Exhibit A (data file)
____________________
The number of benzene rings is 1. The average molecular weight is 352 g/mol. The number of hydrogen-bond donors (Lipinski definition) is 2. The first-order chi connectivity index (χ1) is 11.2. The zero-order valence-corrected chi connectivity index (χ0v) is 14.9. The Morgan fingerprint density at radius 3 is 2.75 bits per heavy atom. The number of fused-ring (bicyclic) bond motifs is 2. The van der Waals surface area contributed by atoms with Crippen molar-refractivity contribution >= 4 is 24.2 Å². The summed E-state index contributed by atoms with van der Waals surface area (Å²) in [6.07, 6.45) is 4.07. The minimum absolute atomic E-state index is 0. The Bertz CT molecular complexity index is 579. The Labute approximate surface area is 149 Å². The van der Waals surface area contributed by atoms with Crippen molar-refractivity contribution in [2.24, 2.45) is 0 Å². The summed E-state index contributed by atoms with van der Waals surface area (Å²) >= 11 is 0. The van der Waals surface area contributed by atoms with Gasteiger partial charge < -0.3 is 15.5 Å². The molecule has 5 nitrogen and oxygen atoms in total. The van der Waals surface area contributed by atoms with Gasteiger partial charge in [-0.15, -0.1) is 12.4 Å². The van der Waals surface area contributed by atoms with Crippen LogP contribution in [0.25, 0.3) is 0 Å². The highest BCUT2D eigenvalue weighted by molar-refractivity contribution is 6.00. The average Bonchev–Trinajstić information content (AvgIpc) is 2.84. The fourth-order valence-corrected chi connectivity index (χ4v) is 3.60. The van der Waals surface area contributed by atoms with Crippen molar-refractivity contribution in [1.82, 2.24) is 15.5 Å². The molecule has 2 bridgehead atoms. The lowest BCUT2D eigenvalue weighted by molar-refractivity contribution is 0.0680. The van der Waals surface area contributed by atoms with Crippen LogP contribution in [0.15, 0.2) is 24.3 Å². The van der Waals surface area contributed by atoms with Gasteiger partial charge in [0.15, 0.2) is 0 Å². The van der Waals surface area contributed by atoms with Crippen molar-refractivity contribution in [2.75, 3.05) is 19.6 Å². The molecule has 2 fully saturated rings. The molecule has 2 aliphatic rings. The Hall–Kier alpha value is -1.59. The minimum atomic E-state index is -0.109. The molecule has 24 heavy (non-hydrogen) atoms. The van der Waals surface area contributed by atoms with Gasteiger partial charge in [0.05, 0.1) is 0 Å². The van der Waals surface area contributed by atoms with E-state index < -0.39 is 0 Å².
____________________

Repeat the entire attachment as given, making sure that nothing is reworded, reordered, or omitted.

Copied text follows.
The number of benzene rings is 1. The average molecular weight is 352 g/mol. The number of hydrogen-bond donors (Lipinski definition) is 2. The first-order chi connectivity index (χ1) is 11.2. The zero-order valence-corrected chi connectivity index (χ0v) is 14.9. The Morgan fingerprint density at radius 3 is 2.75 bits per heavy atom. The number of fused-ring (bicyclic) bond motifs is 2. The van der Waals surface area contributed by atoms with Crippen molar-refractivity contribution >= 4 is 24.2 Å². The summed E-state index contributed by atoms with van der Waals surface area (Å²) in [6.07, 6.45) is 4.07. The minimum absolute atomic E-state index is 0. The Bertz CT molecular complexity index is 579. The Labute approximate surface area is 149 Å². The van der Waals surface area contributed by atoms with Crippen molar-refractivity contribution in [2.24, 2.45) is 0 Å². The summed E-state index contributed by atoms with van der Waals surface area (Å²) >= 11 is 0. The van der Waals surface area contributed by atoms with Gasteiger partial charge < -0.3 is 15.5 Å². The molecule has 5 nitrogen and oxygen atoms in total. The van der Waals surface area contributed by atoms with Gasteiger partial charge in [-0.15, -0.1) is 12.4 Å². The van der Waals surface area contributed by atoms with Crippen LogP contribution in [0.25, 0.3) is 0 Å². The highest BCUT2D eigenvalue weighted by molar-refractivity contribution is 6.00. The average Bonchev–Trinajstić information content (AvgIpc) is 2.84. The fourth-order valence-corrected chi connectivity index (χ4v) is 3.60. The van der Waals surface area contributed by atoms with Crippen molar-refractivity contribution in [1.82, 2.24) is 15.5 Å². The molecule has 2 bridgehead atoms. The lowest BCUT2D eigenvalue weighted by molar-refractivity contribution is 0.0680. The van der Waals surface area contributed by atoms with Crippen LogP contribution in [0.15, 0.2) is 24.3 Å². The van der Waals surface area contributed by atoms with Gasteiger partial charge in [0.15, 0.2) is 0 Å². The van der Waals surface area contributed by atoms with Crippen molar-refractivity contribution in [2.75, 3.05) is 19.6 Å². The molecule has 2 fully saturated rings. The molecule has 2 aliphatic rings. The Hall–Kier alpha value is -1.59. The minimum atomic E-state index is -0.109. The molecule has 24 heavy (non-hydrogen) atoms. The van der Waals surface area contributed by atoms with Gasteiger partial charge in [0.05, 0.1) is 0 Å². The van der Waals surface area contributed by atoms with E-state index < -0.39 is 0 Å².